MMA/Boxer Photoshoot with Justin

I am so glad I made it to MMA/Boxer photoshoot. It so worth it, like totally worth every bit of it. The photos come up awesome, especially displaying them in the horizontal scrolling format (like the format on my portfolio or my smugmug gallery). I am very pleased with the results.

Here are some images:

MMA/Boxer Photoshoot with Justin. November 2013. © William Ye

MMA/Boxer Photoshoot with Justin. November 2013. © William Ye

MMA/Boxer Photoshoot with Justin. November 2013. © William Ye

Let me talk about lighting. First of all, I didn’t light the subject, so it’s probably a bit inappropriate for me to talk about the lighting… but since the lighting here is so simple and decipher-able, I may as well just write about it.

The first picture is lit by two strip boxes on each side of the model. Gridded. Do be cautious when you use this style of lighting. Strip box has very little wrapping effect along its abscissa axis, and it grid made the beam even tighter. If used effectively, this modifier could get very interesting shadow and help you fully express your artistry, but if used not effectively, this modifier will cast ugly shadow that makes the model look very weird and totally destroy your picture. In this particular setup here, the model could move a bit forward or a bit background, and the shadow falling on his body would look completely different, which would not give me the result I want.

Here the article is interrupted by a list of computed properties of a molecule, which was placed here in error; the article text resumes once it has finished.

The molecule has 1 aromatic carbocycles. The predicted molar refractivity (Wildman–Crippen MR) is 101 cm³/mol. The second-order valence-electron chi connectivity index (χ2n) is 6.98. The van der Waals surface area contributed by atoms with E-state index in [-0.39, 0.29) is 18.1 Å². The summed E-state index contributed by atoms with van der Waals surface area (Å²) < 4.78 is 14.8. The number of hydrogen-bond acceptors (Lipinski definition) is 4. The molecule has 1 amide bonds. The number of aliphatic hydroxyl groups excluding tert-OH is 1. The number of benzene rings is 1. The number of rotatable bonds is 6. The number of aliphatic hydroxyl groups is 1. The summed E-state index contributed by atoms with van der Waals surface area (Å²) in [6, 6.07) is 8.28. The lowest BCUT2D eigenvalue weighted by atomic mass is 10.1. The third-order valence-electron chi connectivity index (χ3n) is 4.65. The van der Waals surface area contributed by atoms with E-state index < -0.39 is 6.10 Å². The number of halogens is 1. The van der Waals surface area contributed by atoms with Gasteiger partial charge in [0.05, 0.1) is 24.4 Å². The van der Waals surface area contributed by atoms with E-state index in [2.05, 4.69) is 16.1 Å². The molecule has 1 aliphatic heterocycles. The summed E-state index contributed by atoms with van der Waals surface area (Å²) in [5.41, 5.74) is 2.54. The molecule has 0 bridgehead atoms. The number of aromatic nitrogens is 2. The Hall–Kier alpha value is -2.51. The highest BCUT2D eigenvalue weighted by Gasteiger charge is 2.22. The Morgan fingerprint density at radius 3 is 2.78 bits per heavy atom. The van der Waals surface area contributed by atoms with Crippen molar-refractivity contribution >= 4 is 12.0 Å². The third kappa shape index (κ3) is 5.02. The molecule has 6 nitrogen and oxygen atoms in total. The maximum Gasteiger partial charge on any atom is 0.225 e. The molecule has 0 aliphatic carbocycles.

The second and third pictures are done with a beauty dish as main light, and a gridded 7 inch reflector as the background light. No fill. Beauty dish is pretty specular, but since it has a pretty decent coverage, I found it a lot easier to work with. In the third photo here, I asked the model to actually punch towards (not at :P) me, and he was moving back and forth a bit in every photo. I could do that because the beauty dish would give me enough coverage that allows the model to stay within the light.

That’s lighting…

Let me talk a little bit about BTS story.

First of all, this photoshoot was hosted by, and six photographers, including me, were present on the set.